Tim Presley has been at or near the top of our Top 10 list each year since his Darker My Love took top honors in 2010.  We thought White Fence’s To The Recently Found Innocent was not only the best rec of 2014, it has secured a permanent place in the canon, possibly our favorite album of the past decade.  We know that White Fence could rock hard live, even as Presley’s home recordings under that name could  at times seem incomplete, low-fi psychedelic noodling.  When his collaboration with Cate LeBon, under the name Drinks, came out in 2015, we feared the worst, for it seemed like a return to the bad habit of meandering, underpowered preciousness.  But woo hoo, The Wink was a remarkable “solo album” from a guy whose White Fence recs are mostly made with just him, alone with his cat, and occasionally Ty Segall.  In October we wrote, “The Wink is an astonishingly great album, the product of an eccentric genius with an oddball sensibility and a reverence for the artists he admires. The title track sounds like it was ripped from a master tape of Bowie’s The Lodger — an homage to a dead hero in which Presley took the time to reverse engineer the best songs from Bowie’s best album. A dozen bands before now have tried capturing the spare perfection of the first Gang of Four album, but on “Clue,” Presley’s the first artist I know of who has ever truly caught the interplay between Jon King’s vocals and Andy Gill’s guitar. But of course, the major artist that Presley channels best on his solo album is Tim Presley, for we hear throughout the 12 songs here chord progressions and melodies spanning his career…”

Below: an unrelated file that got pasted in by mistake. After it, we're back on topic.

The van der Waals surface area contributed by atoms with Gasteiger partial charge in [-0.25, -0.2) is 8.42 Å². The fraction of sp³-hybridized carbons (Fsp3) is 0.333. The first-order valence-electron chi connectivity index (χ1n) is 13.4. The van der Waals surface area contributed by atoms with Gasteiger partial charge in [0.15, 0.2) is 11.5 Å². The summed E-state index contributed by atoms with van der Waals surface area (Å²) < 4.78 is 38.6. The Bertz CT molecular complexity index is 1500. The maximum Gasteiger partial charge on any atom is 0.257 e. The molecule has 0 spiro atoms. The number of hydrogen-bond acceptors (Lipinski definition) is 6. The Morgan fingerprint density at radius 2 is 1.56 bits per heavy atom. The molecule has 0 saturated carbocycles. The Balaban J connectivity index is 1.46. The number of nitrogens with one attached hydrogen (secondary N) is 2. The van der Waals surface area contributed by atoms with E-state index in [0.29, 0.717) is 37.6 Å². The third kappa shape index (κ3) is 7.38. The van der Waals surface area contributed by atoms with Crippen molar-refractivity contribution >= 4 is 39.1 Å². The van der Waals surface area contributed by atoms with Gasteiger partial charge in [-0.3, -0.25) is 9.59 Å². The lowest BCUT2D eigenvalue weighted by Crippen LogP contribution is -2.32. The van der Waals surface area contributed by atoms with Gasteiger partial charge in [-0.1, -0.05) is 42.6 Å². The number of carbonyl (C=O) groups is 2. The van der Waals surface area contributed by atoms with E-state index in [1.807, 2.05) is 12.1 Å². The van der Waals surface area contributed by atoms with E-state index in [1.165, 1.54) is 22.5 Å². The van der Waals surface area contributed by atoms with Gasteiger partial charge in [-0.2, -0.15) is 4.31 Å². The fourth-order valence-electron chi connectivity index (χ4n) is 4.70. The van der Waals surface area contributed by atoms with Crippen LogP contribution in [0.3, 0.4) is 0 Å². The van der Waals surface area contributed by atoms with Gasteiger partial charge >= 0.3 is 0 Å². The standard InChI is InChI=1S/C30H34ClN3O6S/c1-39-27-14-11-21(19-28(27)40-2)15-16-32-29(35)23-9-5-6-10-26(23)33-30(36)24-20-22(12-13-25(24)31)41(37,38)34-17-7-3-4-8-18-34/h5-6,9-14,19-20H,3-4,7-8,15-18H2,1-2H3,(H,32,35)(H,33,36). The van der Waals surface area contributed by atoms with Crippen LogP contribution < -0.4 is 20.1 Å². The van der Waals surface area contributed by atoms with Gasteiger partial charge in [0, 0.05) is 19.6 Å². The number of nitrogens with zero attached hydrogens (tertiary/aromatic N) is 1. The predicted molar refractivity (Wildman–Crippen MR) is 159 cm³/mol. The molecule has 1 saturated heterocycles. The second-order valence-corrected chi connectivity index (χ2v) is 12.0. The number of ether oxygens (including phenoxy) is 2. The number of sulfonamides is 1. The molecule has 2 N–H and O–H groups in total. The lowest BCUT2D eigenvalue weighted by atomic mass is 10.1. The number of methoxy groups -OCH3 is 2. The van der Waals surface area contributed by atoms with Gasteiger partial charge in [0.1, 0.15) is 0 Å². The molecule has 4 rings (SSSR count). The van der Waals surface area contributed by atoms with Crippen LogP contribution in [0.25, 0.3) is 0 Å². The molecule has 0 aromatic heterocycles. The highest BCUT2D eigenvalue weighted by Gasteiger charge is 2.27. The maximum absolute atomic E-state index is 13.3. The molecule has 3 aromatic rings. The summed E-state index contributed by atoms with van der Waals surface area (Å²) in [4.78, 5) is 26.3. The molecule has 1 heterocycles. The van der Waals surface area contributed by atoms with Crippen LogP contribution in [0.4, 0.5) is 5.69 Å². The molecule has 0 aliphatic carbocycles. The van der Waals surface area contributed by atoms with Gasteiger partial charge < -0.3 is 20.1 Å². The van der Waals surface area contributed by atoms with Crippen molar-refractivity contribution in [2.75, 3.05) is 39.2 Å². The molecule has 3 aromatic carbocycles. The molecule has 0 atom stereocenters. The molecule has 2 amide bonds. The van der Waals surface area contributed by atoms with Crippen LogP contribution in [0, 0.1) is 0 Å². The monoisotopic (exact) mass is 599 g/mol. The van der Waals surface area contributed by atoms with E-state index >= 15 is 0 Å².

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The #4 Album of 2016: Psychic Ills Inner Journey Out

We were really unprepared for what a great record Inner Journey Out was, writing upon its early summer release, “Inner Journey Out is for playing when heading on a road trip to Big Bend, to Marfa, on that long thin ribbon of highway wending toward the West as the shimmering heat makes the cactus liquid.” The fact that Tres Warren and Elisabeth Hart are transplanted Texans living in New York partially accounts for how their gritty, urban Velvets-inluenced sound also has one foot firmly planted in country blues.  With Hope Sandoval singing marvelously on “I Don’t Mind,” it was easy to think of Inner Journey Out having a spiritual link to Mazzy Star, but the album this most reminded us of, in a strange way, was Exile On Main Street, an ambitious, sprawling work that never drifted far from classic American roots-music idioms.  Every time we played this record, it brought a smile to our face, and from mid-summer on, we were chanting, “Top 5, baby.  This one’s a contender.”

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The #3 Album of 2016: Alejandro Escovedo’s Burn Something Beautiful